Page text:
The biggest retail trend for 2018 is the growth of omni-channel retailing, a combination of both in-store and online shopping that’s experienced seamlessly across multiple channels via whichever mode the customer prefers, cites the customer relationship management platform Salesforce.
Omni-channel retailing links all channels together, combining the showroom and website to create a unified experience. It’s a model in which customers can interact with multiple sales and media channels at once, and have their information retained by the retailer as they move between them.
This experience allows consumers to browse on a desktop, compare prices on a mobile device, and visit a brick-and-mortar location to finalize a sale—all without restarting the customer journey. Shoppers may choose to interact with brands across multiple digital channels, bouncing between mobile, web, and social before completing their purchase, which can also be managed across channels—i.e. buy online and pick up in-store or buy in-store and ship items.
But despite 73% of shoppers using multiple channels during their shopping journey, Salesforce research reveals that only 28% of B2C companies are available to serve customers on every channel. Some two-thirds of retailers are failing to cater to the shopping preferences of two-thirds of their audience, so there’s work to be done.
Fiona Swerdlow, analyst with Forrester Research, reports that U.S. online shoppers research and shop interchangeably between digital touchpoints and stores, underscoring the importance and complexity of delivering great experiences across a growing network of touchpoints. Although the customer journey is more fluid and flexible, she says shoppers still expect a single, seamless shopping experience.
Strong Digital Presence
“To compete today jewelers have to give their stores regular facelifts, carefully consider their jewelry mix, and add digital components such as interactive websites, social media platforms, apps and customer service components.” said Amanda Gizzi, JA director of public relations in a Nov. 19 article in Forbes by Pam Danziger, president of Unity Marketing, Stevens, Pennsylvania.
Danziger cites a recent study by the Jewelers of America revealing that 40% of local jewelers view e-commerce websites as their primary competitive threat, yet only 34% of them have e-commerce capability on their own websites. Gizzi emphasizes: “Jewelry stores don’t necessarily need to sell online to compete online, but they need a strong digital presence.” That means jewelers must be effectively positioned online to be top of mind in the pre-purchase research that often starts there.
In fact, Forrester cites from holiday polling that 60% of shoppers use their phones to do research even when in store to look up product information, do price comparisons, and check online reviews. Businesses that optimize for mobile conversions will be the big winners, says Jay Gerber for the diamond jewelry manufacturer, WR Cobb, East Providence, Rhode Island.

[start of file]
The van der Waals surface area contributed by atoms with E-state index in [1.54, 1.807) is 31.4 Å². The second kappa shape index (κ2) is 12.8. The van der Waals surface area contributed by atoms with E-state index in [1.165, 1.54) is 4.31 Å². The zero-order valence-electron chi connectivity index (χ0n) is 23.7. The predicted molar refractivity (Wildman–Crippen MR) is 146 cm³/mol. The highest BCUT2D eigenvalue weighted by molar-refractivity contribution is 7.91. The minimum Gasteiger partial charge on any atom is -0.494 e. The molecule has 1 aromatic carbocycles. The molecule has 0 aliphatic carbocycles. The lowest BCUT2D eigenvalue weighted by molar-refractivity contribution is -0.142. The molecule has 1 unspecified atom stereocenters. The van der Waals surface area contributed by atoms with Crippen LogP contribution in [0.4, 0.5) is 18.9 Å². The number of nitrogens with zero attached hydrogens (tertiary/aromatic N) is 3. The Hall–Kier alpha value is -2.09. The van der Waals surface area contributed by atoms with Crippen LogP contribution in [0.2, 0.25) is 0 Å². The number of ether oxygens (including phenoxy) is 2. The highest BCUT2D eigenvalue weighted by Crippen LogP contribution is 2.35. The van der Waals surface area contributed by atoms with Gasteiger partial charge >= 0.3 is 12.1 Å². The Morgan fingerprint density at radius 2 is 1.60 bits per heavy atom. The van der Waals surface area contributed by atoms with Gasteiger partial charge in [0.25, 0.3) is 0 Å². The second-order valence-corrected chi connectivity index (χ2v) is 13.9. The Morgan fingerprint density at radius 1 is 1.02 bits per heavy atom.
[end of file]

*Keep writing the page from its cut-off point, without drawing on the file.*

“All the touch points you can use to make things convenient, timely, informative, and personal matter,” says Gerber. “Jewelers must have a mobile-responsive website to succeed. People are communicating, researching and buying things on their phones for convenience and immediacy.” WR Cobb offers an ecommerce platform adaptable to mobile and tablet devices that jewelers can brand and customize featuring their own inventory, as well as accessing the vendor’s virtual stock, with cool bells and whistles like 3D rotational videos, high-quality product images, in-store kiosk, and online marketing services.
Pick Your Partners
Business is tough and vendor-retail partnerships are more important than ever says Alok Mehta, CEO of IDD, New York. “There has been a lot of consolidation on both the retail and vendor sides of the business. It is continuing to happen and should be happening. This is not the market where everyone will do well. Retailers have been extremely conservative in how they manage their inventory and marketing budgets. They realize they need a few strong vendor partners to be successful. We see our relationships with our customers as long term.”
Mehta notes that IDD works with motivated retailers who are already good at marketing their own brand, offering quality products at attractive prices in collections that tell a story (i.e. Y.O.U., Harmony, Foreverday, 2BeLOVED). IDD backs that up with a suite of support services like stock balancing, trunk shows, display and packaging, and marketing to help retailers be successful. “Retailers working with a game plan and not just riding the wave will do well.”
Scott Rauch, president of SHR Jewelry Group, a division of SDC Designs, New York says his company has been working hard to put out the right product, backed by a good story, and paired with the best retail champions. He cites as examples successful brands like Esquire at Macy’s, which that teaches men how to style a well-dressed wrist; and Anne Geddes “Protect, Nurture, Love” at HSN for moms and anyone who appreciates new life and nature.
Challenging for vendors is the fact that retailers are not looking to place stock orders, with inventory in general still high and changes in how consumers are buying, particularly online, says Neil Shah of Shah Luxury, New York. “A lot of inventory is flushing out of the market.” But he sees tremendous growth in the custom design work the manufacturer offers—a partnership that can help independents differentiate themselves without having to manage the service, which can be a nightmare and take time away from running their business.